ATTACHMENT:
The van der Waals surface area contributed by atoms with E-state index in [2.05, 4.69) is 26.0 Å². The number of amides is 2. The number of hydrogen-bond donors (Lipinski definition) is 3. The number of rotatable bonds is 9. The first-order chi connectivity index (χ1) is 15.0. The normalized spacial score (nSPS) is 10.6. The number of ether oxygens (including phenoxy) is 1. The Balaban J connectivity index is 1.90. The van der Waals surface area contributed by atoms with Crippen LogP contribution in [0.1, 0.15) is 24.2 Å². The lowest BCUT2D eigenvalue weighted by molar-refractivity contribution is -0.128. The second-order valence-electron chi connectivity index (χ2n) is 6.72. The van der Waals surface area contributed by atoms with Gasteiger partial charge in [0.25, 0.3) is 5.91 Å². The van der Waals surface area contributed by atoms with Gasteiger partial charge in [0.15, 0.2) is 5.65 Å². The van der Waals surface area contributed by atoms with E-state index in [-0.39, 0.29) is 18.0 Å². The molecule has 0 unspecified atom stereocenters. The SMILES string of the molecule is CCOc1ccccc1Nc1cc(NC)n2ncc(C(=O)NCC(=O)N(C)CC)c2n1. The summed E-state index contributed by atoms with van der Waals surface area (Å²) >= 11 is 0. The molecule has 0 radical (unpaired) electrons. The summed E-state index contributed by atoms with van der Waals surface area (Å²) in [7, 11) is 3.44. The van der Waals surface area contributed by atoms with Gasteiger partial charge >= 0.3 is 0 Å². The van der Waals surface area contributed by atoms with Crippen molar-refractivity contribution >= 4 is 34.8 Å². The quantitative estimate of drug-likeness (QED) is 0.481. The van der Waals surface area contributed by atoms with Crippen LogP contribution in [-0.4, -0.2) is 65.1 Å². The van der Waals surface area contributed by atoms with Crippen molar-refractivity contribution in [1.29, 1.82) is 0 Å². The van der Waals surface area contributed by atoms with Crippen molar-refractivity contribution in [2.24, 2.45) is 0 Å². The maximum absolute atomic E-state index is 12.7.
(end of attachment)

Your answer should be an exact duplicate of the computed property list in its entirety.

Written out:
The van der Waals surface area contributed by atoms with E-state index in [2.05, 4.69) is 26.0 Å². The number of amides is 2. The number of hydrogen-bond donors (Lipinski definition) is 3. The number of rotatable bonds is 9. The first-order chi connectivity index (χ1) is 15.0. The normalized spacial score (nSPS) is 10.6. The number of ether oxygens (including phenoxy) is 1. The Balaban J connectivity index is 1.90. The van der Waals surface area contributed by atoms with Crippen LogP contribution in [0.1, 0.15) is 24.2 Å². The lowest BCUT2D eigenvalue weighted by molar-refractivity contribution is -0.128. The second-order valence-electron chi connectivity index (χ2n) is 6.72. The van der Waals surface area contributed by atoms with Gasteiger partial charge in [0.25, 0.3) is 5.91 Å². The van der Waals surface area contributed by atoms with Gasteiger partial charge in [0.15, 0.2) is 5.65 Å². The van der Waals surface area contributed by atoms with E-state index in [-0.39, 0.29) is 18.0 Å². The molecule has 0 unspecified atom stereocenters. The SMILES string of the molecule is CCOc1ccccc1Nc1cc(NC)n2ncc(C(=O)NCC(=O)N(C)CC)c2n1. The summed E-state index contributed by atoms with van der Waals surface area (Å²) >= 11 is 0. The molecule has 0 radical (unpaired) electrons. The summed E-state index contributed by atoms with van der Waals surface area (Å²) in [7, 11) is 3.44. The van der Waals surface area contributed by atoms with Gasteiger partial charge >= 0.3 is 0 Å². The van der Waals surface area contributed by atoms with Crippen molar-refractivity contribution >= 4 is 34.8 Å². The quantitative estimate of drug-likeness (QED) is 0.481. The van der Waals surface area contributed by atoms with Crippen LogP contribution in [-0.4, -0.2) is 65.1 Å². The van der Waals surface area contributed by atoms with Crippen molar-refractivity contribution in [1.29, 1.82) is 0 Å². The van der Waals surface area contributed by atoms with Crippen molar-refractivity contribution in [2.24, 2.45) is 0 Å². The maximum absolute atomic E-state index is 12.7.